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The University of Pennsylvania Library has a wonderful collection of old freight car photos posted on their website HERE. The photos are of cars built in the 1870s and 1880s by the Harrisburg Car Manufacturing Co., mostly for the New York Central and Hudson River RR. Included were several examples of this class of car (above.) Perfect material for making printed car sides.
Drawings and dimensions of the cars can be found in John White's book, The American Railroad Freight Car. The 29-foot cars were standard for the NYC&HR from 1876 onward.

It was easy to find seven variations of the car in the Harrisburg collection, which meant I could use the same base art for all the car sides. All I had to change from car to car was the paint color, the lettering, and the weathering.

If anyone is interested in finding out how I make the car sides in Illustrator and Photoshop, click on the PDF download at right.

SESSION 1 and 2—

Okay— I cheated. I had the art all made before I decided to pull this marathon. I spent about a week of evenings making and printing out the car sides on my laserprinter. They piled up fast.

The sides were printed on bond paper. I started the first construction session by spray-gluing them to single-ply artist's board. Sides, ends, and doors were cut out, saving the scraps for the fascia later on. I built the car boxes out of cardstock, gluing on Evergreen styrene scale 4" x 8" stringers for undercar framing.

SESSION 3 and 4—

First job— go over all the edges of all the sides, ends, and doors with similar-colored markers. No white edges.

Sides, ends, and doors were glued to the boxes. Fascias were cut, edges were markered, and also glued on. I made needle beams from Evergreen scale 4" x 8" with queenposts cut from Plastruct "U" stock and truss rods made from stretched monofilament fishing line. Bolsters were styrene 4" x 12", doubled and drilled in the center for the truck screw. The undercarriages got painted. I used quick-drying water-based paints.


I always print the grab iron bolt heads onto the car sides so I always know where to drill. I installed Detail Associates 18" grabirons, 8 per car, plus Tichy truss rod bolt ends and styrene dead blocks.

Rather than buy car weights, I just use CA to glue stacks of pennies into each end of the car. I stuff the car with paper toweling (to discourage the pennies from coming loose) and tape it all down before adding an interior cardboard roof to keep the car sides from bowing.

Yes, I sign and date my cars. But only in places where someone would have to destroy the car to find it. It's my railroad. I don't have to be logical about it.


Roofs were cut from Evergreen scribed siding. Two styles of walkway were used with these cars— one with boards mounted crosswise (more scribed siding), and the other with 2" x 6" (styrene) boards mounted lengthwise. Roofs were painted with a streaky brush and grab irons (with their mounting bolts) installed.

Door hardware was finished with scraps of styrene, wire handhold, and Tichy bolt heads. Some doors needed three layers of artists' board— door, door framing, and center board. I printed extra doors for those.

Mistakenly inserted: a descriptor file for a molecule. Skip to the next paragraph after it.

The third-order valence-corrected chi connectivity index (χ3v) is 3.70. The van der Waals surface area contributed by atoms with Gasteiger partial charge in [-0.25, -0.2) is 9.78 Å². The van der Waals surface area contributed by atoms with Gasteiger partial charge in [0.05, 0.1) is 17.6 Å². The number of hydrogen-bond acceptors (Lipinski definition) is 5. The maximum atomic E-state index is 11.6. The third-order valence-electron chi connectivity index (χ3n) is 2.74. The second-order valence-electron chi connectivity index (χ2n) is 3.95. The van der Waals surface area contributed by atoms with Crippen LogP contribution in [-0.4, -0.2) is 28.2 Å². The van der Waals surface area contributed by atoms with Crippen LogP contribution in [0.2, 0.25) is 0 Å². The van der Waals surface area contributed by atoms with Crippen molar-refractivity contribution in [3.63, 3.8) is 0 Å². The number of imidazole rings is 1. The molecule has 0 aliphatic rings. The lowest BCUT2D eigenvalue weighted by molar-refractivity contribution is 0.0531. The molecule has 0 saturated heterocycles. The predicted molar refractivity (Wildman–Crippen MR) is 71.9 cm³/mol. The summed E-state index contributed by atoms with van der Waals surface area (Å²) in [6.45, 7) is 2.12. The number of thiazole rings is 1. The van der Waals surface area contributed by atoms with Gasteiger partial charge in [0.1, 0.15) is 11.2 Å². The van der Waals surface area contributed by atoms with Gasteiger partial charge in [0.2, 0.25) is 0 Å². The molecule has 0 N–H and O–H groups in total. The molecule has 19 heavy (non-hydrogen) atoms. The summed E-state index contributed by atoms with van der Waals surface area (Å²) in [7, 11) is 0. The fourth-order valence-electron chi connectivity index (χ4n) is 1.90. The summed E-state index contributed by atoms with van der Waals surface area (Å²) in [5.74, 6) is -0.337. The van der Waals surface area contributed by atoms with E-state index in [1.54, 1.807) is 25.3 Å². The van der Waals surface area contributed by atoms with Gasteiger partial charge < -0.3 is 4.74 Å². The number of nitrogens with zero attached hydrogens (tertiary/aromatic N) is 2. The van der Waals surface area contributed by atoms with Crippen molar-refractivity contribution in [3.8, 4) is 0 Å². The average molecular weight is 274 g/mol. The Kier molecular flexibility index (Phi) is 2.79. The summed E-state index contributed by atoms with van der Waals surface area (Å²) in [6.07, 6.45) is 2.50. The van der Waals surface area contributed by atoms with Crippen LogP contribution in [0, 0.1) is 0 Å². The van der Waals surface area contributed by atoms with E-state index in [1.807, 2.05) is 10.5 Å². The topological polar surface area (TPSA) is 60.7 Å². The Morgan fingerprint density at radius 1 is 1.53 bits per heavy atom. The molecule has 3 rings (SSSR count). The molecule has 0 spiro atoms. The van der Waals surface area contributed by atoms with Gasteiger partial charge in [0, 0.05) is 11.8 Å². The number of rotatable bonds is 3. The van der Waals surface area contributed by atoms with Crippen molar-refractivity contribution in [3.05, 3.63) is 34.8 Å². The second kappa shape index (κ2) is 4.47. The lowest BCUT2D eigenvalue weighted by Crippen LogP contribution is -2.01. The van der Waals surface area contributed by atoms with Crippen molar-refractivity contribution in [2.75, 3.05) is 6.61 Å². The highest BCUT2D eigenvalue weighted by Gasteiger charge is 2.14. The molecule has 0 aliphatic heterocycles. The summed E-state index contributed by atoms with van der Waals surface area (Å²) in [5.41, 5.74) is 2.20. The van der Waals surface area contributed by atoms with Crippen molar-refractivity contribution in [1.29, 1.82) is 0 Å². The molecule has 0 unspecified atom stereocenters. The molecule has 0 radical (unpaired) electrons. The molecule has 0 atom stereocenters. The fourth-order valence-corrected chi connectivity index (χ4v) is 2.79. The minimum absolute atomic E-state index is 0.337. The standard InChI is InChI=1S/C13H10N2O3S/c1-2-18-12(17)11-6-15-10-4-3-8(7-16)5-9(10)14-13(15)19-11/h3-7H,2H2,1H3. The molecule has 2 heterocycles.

SESSION 7 and 8—

Trucks were Tichy plastic archbars, bought in a 10-pack. With scraps of styrene, I added transom ends, journal box lids, and other details to match the prototypes a little better. One truck per car got outside brake beams— more styrene 4" x 8" stock with the Tichy brake shoe castings that came with the trucks. The brake beams were mounted on the trucks with a pair of soft, bendable wires. Wheels were painted rusty orange. Truck frames were painted to match the car bodies. Washers were needed to raise the cars slightly. I made some out of scrap styrene.

I wanted these cars to be equipped with links and pins instead of knuckle couplers. The best I've found for HO scale are Grandt Line's O scale #72 Gilpin Tram links and pins (See pictures below.) They really work, given sharp tweezers and enough patience, and scale out to be just a few inches larger than the HO prototype.

Lastly, the end of the car with the brakes gets a brake staff (.019 wire), a brake platform and ratchet (Tichy), and a 16" brake wheel (Tichy.) Did I forget anything? Oh yeah— corner steps. Tichy again.


Lined 'em up, snapped a picture, and headed off to bed. Got to go to work in the morning and, whoops!— it's almost morning now.

Here's what a printed car side looks like—
Although the art for my printed car sides continues to pile up, I don't think I'll be repeating this exercise soon... Building one or two cars at a time is sufficient.

If you've gotten this far, thanks for sticking with it. Hopefully, this will inspire you to do some more of your own brand of creative carbuilding.

If you like to build resin car kits, Amesville Shops sells this very same car. For decals, see Art Griffin Decals. Art has an indispensible collection of decals for the 19th-century modeler as well as more resin kits.

Other noteworthy sources for period cars are Silver Crash Car Works, makers of outstanding resin car kits, and B.T.S., which makes great wood kits for Civil War-era cars. Bitter Creek Models provides metal detail castings for period cars and a great selection of 19th-century freight and passenger trucks. You should also check out Trout Creek Engineering, Rio Grande Models, and Comstock Carshops for cars n' cast metal parts, Bethlehem Car Works for metal trucks n' parts, Tichy Train Group and Grandt Line for plastic trucks n' parts, and Clover House for dry transfers. Eight-Wheeler Models is just getting up and running with some fantastic limited edition period models, produced largely by 3D printing. Check periodically.

So much good stuff... so little cash.